It’s been almost two weeks since the ECHL’s season started and we're still about seven weeks from when the Komets’ season could potentially begin.
Since the Komets announced Dec. 7 that they were targeting a February start, there have been developments positive and negative that affect the possibility of them playing a 69th consecutive season.
Perhaps the best news, aside from the potential that a COVID-19 vaccine will be readily available, is that, according to multiple sources, the Komets and Memorial Coliseum have been tentatively approved by the Allen County Department of Health to have approximately 2,620 fans.
That number is still down from the Komets’ league-leading attendance average last season of 8,090, the 4,500 fans the team has stated it would need to break even financially, and the 3,830 fans the Department of Health approved in October. But stricter limits were put on public gatherings earlier this month and it looked as if only hundreds might be allowed.
Of course, the state of the pandemic could alter the capacity number further before February, when the Komets could begin a season of about 50 games.
“A little under 2,700 (fans), we think that’s great,” Komets president Michael Franke said Wednesday. “We can deal with that. But obviously, we’re going to lose a lot of money even at 2,700.”
Komets ownership doesn’t have as much money as many ECHL owners, and its staff has been furloughed for months, so there are many factors that must be weighed, including safety and whether a lost season would undermine the long-term health of the franchise. In short, the Franke family is willing to lose money to play, but it’s a question of how much it’s willing to lose.
“(Capacity) is another piece of the puzzle we’ve been working on,” Franke said.
Another significant piece is totally out of the Komets’ control, though, and that’s what happens with the Toledo Walleye, the only other ECHL team still undecided on whether it will skate this season. The NBA’s Cleveland Cavaliers have been approved to have only 300 fans for early season games and if that number holds for the nearby Walleye in February, it would likely take Toledo out of the ECHL mix and could have dire implications for the Komets.
One of the biggest issues facing the Komets is the cost and rigors of travel during a pandemic and they sorely need Toledo on the schedule, since Kalamazoo and Cincinnati are among the 11 teams that have opted out. Without the Walleye, Indy and Wheeling would be the only teams within 300 miles – Kansas City would be the next closest at 597 miles – and that may make playing more problematic for Fort Wayne since it’s trying to avoid hotel stays to limit exposure to COVID-19.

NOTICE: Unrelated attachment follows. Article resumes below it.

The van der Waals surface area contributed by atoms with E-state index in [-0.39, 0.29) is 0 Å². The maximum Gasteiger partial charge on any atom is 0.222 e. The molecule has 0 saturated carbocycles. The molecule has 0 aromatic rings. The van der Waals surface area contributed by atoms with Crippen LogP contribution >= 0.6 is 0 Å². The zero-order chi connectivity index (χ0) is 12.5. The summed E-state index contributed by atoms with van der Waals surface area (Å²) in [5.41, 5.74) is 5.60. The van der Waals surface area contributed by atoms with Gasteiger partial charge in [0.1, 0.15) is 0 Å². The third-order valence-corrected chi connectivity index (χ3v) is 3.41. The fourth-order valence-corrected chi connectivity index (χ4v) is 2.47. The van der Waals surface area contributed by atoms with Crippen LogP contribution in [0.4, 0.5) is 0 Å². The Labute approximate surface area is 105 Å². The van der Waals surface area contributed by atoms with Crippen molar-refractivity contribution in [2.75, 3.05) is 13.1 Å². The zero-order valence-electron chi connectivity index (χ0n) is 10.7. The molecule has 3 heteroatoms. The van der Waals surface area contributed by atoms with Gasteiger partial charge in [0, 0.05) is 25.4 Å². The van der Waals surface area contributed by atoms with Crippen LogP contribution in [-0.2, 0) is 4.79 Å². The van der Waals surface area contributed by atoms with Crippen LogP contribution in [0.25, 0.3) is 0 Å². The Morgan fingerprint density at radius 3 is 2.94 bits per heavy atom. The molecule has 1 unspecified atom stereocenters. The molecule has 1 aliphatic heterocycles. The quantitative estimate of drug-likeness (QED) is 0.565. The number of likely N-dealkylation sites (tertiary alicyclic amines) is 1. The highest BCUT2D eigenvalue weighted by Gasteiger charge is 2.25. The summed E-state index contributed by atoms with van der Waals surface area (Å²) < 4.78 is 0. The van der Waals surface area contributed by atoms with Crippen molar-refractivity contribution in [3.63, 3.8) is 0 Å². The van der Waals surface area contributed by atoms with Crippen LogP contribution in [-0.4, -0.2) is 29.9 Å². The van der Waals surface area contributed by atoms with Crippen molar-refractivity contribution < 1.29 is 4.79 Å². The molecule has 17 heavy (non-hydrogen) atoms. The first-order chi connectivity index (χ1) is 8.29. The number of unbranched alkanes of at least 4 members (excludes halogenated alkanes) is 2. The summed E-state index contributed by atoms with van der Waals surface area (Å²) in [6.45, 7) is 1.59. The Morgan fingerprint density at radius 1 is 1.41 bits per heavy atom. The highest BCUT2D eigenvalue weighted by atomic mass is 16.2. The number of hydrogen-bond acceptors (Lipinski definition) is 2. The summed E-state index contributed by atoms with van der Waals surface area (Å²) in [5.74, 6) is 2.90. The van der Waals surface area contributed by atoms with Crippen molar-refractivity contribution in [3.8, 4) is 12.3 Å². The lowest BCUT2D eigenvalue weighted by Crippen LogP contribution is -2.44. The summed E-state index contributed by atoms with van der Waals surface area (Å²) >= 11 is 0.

“(We hope) we get Toledo to play, so that we can play Toledo, Indy and Wheeling a lot, and cut down on our travel as far as exposure to the COVID,” Franke said. “And potentially if we get a vaccine for our players at some point in time, after all the people that need to get it first obviously, because we would never even think of trying to (cut) in line, then it would be yes (we could play) with the hope that maybe come April it’ll be 3,800 to 4,000 fans, who knows? But sadly, I don’t know much more than I knew a few weeks ago because it keeps changing.”
Among other things being tracked by the Komets are: the number COVID-19 cases with the 13 ECHL teams already playing; whether Indiana continues to be a pandemic hot spot; how much money the organization gets, and when, through government stimulus to offset lost revenue; and how things are being handled by the higher-level NHL and American Hockey League.
The earliest the Komets could play without the ECHL having to rewrite its schedule would be Feb. 12 and the Komets hope to know in early January if that’s happening. They will not offer season tickets this season, but season-ticket holders who still have money with the team will be first in line for single-game tickets at a discount.